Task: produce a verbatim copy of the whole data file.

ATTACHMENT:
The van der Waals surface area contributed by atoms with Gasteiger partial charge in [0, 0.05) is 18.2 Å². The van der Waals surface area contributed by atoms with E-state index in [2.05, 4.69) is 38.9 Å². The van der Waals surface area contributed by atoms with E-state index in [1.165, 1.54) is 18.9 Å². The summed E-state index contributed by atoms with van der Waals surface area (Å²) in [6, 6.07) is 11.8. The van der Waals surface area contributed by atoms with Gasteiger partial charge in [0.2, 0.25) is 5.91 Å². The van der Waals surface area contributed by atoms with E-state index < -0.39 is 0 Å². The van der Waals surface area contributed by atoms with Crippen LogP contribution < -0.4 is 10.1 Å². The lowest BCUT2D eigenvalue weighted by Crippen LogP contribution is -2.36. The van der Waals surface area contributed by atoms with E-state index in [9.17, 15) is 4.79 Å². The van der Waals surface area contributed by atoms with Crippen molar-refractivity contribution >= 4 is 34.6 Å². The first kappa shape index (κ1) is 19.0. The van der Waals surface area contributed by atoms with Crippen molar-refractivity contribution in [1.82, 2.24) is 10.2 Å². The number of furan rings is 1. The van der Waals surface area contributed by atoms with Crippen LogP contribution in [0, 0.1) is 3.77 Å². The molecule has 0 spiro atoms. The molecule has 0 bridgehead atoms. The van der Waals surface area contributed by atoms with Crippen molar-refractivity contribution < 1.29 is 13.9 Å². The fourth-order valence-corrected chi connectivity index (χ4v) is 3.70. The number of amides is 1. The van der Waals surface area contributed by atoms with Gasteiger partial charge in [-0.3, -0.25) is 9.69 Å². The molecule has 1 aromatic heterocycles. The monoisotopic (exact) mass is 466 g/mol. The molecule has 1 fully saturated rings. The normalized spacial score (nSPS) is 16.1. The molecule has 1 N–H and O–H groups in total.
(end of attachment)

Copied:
The van der Waals surface area contributed by atoms with Gasteiger partial charge in [0, 0.05) is 18.2 Å². The van der Waals surface area contributed by atoms with E-state index in [2.05, 4.69) is 38.9 Å². The van der Waals surface area contributed by atoms with E-state index in [1.165, 1.54) is 18.9 Å². The summed E-state index contributed by atoms with van der Waals surface area (Å²) in [6, 6.07) is 11.8. The van der Waals surface area contributed by atoms with Gasteiger partial charge in [0.2, 0.25) is 5.91 Å². The van der Waals surface area contributed by atoms with E-state index < -0.39 is 0 Å². The van der Waals surface area contributed by atoms with Crippen LogP contribution < -0.4 is 10.1 Å². The lowest BCUT2D eigenvalue weighted by Crippen LogP contribution is -2.36. The van der Waals surface area contributed by atoms with E-state index in [9.17, 15) is 4.79 Å². The van der Waals surface area contributed by atoms with Crippen molar-refractivity contribution >= 4 is 34.6 Å². The first kappa shape index (κ1) is 19.0. The van der Waals surface area contributed by atoms with Crippen molar-refractivity contribution in [1.82, 2.24) is 10.2 Å². The number of furan rings is 1. The van der Waals surface area contributed by atoms with Crippen LogP contribution in [0, 0.1) is 3.77 Å². The molecule has 0 spiro atoms. The molecule has 0 bridgehead atoms. The van der Waals surface area contributed by atoms with Crippen molar-refractivity contribution < 1.29 is 13.9 Å². The fourth-order valence-corrected chi connectivity index (χ4v) is 3.70. The number of amides is 1. The van der Waals surface area contributed by atoms with Gasteiger partial charge in [-0.3, -0.25) is 9.69 Å². The molecule has 1 aromatic heterocycles. The monoisotopic (exact) mass is 466 g/mol. The molecule has 1 fully saturated rings. The normalized spacial score (nSPS) is 16.1. The molecule has 1 N–H and O–H groups in total.